Even as they sought to assert their autonomy over the issue of power generation, provincial governments are seeking help from Islamabad for various power projects currently proposed or under construction in their respective jurisdictions.
The exchange of ideas and proposals relating to the power sector took place on March 31, at a meeting of the Interprovincial Coordination Committee (IPCC).
Perhaps the most illustrative of the dichotomy between asserting independence while seeking help was Sindh Finance Minister Murad Ali Shah, who asked the federal government to offer co-guarantees for every power generation project in Sindh, even those already backed by the Sindh government. Constitutionally, he pointed out, only the federal government has the power to issue sovereign guarantees. However, he also demanded that power tariffs be set by a provincial regulatory body, not the National Electric Power Regulatory Authority (Nepra).
Khyber-Pakhtunkhwa Chief Minister Pervaiz Khattak offered to help the federally-owned power distribution companies in cracking down on electricity theft in a bid to help curb losses for the power sector. In exchange, however, he also asked for the federal government’s assistance in building transmission lines from the new, small hydroelectric power plants currently under construction in Khyber-Pakhtunkhwa.
The Balochistan government appeared even more desperate for federal assistance and offered even more concessions than Khyber-Pakhtunkhwa. Balochistan Chief Minister Abdul Malik Baloch said that his government has created a committee under the supervision of the deputy commissioners of every district to help crack down on electricity theft, a problem more rampant in Balochistan than any other part of the country except the tribal areas. He also said that Quetta would be happy to pick up the bill for electricity subsidies for tube wells used in agriculture in the province.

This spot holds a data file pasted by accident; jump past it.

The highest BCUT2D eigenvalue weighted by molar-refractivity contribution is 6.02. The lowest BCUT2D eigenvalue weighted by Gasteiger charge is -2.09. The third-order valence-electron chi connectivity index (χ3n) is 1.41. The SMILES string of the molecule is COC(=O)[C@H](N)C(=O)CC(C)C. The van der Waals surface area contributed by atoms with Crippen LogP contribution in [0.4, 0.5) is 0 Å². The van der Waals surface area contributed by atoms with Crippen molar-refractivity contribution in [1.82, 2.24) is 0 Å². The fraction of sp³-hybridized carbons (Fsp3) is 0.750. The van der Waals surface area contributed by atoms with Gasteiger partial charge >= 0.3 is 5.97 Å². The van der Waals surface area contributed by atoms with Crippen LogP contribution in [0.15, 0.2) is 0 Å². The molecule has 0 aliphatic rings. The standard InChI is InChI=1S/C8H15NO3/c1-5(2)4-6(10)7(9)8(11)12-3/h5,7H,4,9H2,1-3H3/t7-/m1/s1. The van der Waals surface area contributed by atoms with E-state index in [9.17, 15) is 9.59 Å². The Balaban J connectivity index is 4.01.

In exchange, however, he wanted Islamabad to guarantee at least 1,500 megawatts to be allocated to Balochistan for its electricity needs. He suggested that state-owned power plants such as those at Uch, closest to Balochistan, be dedicated for that province’s needs. Baloch did, however, say that he appreciated Prime Minister Nawaz Sharif’s efforts to improve the power situation in Balochistan.
The Punjab government did not put forth any demands, its interests implicitly represented by the federal government, since the Pakistan Muslim League Nawaz is currently in office in both Lahore and Islamabad. Where the provinces were united, though, was in pressing the federal government in keeping the prime minister’s pledge to restrict power outages to no more than six to eight hours a day.
Federal Water and Power Secretary Younus Dagha, meanwhile, briefed the provincial governments on Islamabad’s plans for the power sector, which appeared to be focused almost entirely on increasing power generation from cheaper fuel sources like coal and liquefied natural gas (LNG). Little mention was made by the federal government for its plans, if any, to assist with cracking down on electricity theft, widely regarded as the main source of electricity woes in Pakistan.
Dagha also clarified that, following the 18th Amendment and decisions by the Council on Common Interests, most new state-owned power projects will likely be undertaken by provincial governments (and those of AJK and Gilgit-Baltistan) in the future, in coordination with the federal government.
Published in The Express Tribune, April 7th, 2015.